Small Study: Clomiphene Linked to NTDs


LOS ANGELES — Maternal exposure to clomiphene was independently associated with spinal neural tube defects in a case-control study nested within a live-birth cohort, Yvonne Wu, M.D., reported.

Although several studies have examined the possibility of a link between the ovulation-stimulating drug and neural tube defects, the results to date have been mixed, Dr. Wu said in a presentation at the annual meeting of the Child Neurology Society.

Dr. Wu stressed that her study is too limited in size and scope to make definitive statements about the association. “The data linking infertility treatment and neural tube defects have been inconsistent, and our results do not really shift the balance yet,” she said. “Our study was an offshoot of an existing [investigation] of cerebral palsy and was not even designed to look at this question.”

Given the study's limitations, the findings should not impact clinical decision-making. Instead, they should be the impetus for larger, better-defined studies, she said.

In the current study, Dr. Wu and colleagues from the University of California, San Francisco, electronically reviewed the medical charts of 110,624 mothers and their full-term singleton infants born at Kaiser Permanente Northern California between 1994 and 1997 to identify history of infertility exposure and cases of neural tube defects of the spine. For the purposes of the study, infertility exposure was defined as evaluation at an infertility clinic within Kaiser Permanente, physician diagnosis of infertility, or infertility medication prescribed within 60 days of conception. Information on infertility medication and diagnosis was obtained from electronic databases.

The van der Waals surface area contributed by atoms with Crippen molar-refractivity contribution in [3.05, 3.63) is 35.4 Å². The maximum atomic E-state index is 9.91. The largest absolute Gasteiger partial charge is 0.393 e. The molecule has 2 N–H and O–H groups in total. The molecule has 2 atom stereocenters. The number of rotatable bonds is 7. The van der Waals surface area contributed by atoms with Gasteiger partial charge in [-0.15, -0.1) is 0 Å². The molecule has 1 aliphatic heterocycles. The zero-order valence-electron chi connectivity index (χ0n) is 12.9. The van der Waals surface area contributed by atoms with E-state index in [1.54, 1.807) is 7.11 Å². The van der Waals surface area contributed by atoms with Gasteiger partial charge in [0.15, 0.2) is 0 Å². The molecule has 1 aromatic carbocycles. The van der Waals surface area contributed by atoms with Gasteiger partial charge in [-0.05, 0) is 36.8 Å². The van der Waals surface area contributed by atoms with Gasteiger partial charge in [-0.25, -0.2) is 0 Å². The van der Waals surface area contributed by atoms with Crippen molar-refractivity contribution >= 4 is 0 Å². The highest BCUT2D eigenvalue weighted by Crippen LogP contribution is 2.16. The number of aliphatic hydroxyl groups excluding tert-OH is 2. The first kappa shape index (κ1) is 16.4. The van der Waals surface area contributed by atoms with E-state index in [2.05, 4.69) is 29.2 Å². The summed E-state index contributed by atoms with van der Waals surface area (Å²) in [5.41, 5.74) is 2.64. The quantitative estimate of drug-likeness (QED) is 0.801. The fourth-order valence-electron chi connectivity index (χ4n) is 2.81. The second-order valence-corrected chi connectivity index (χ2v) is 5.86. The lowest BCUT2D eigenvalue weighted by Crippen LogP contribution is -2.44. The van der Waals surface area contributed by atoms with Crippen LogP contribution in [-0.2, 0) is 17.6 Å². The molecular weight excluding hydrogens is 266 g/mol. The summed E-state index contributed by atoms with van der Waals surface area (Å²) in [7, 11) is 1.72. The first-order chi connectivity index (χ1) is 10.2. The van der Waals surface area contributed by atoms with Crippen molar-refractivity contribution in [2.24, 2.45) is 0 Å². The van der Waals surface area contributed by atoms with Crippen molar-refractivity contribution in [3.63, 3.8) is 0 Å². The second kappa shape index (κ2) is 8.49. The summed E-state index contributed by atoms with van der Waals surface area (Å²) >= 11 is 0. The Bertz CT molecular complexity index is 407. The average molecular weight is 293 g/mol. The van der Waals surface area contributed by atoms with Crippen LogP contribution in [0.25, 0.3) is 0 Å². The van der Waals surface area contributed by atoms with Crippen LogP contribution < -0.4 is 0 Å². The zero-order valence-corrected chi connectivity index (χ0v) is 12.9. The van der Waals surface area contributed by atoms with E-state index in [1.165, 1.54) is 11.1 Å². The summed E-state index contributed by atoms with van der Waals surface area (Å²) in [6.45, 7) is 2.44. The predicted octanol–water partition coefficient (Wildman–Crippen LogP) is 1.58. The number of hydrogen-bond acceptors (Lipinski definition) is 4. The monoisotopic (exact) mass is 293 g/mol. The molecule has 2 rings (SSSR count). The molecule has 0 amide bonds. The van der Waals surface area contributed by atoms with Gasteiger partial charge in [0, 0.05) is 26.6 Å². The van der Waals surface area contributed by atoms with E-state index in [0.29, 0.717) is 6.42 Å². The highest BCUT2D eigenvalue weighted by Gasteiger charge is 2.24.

Of the full cohort, 18 infants were diagnosed with neural tube defects, including 12 with spina bifida cystica, 4 with tethered cord syndrome associated with sacral lipoma, and 2 with dermal sinus tracts.

Using multivariate logistic regression analysis, the investigators compared the 18 case mothers with 1,610 randomly selected controls from the same cohort. The mothers of babies born with neural tube defects were more likely to be Hispanic, have had a history of infertility, and have been prescribed clomiphene within 60 days of conception. After adjusting for maternal age, ethnicity, gestational age, and birth weight, exposure to clomiphene was the only independent association with neural tube defects of the spine, according to Dr. Wu.

To authoritatively confirm or dismiss the association between clomiphene and neural tube defects, “we need studies that include comprehensive infertility data on all cases of neural tube defects in a population, including those that resulted in pregnancy termination,” she said.

A better understanding of the underlying pathogenesis of neural tube defects and the mechanism of action of clomiphene, both of which are poorly understood, could provide important insight into the possible association between the two as well, Dr. Wu concluded.

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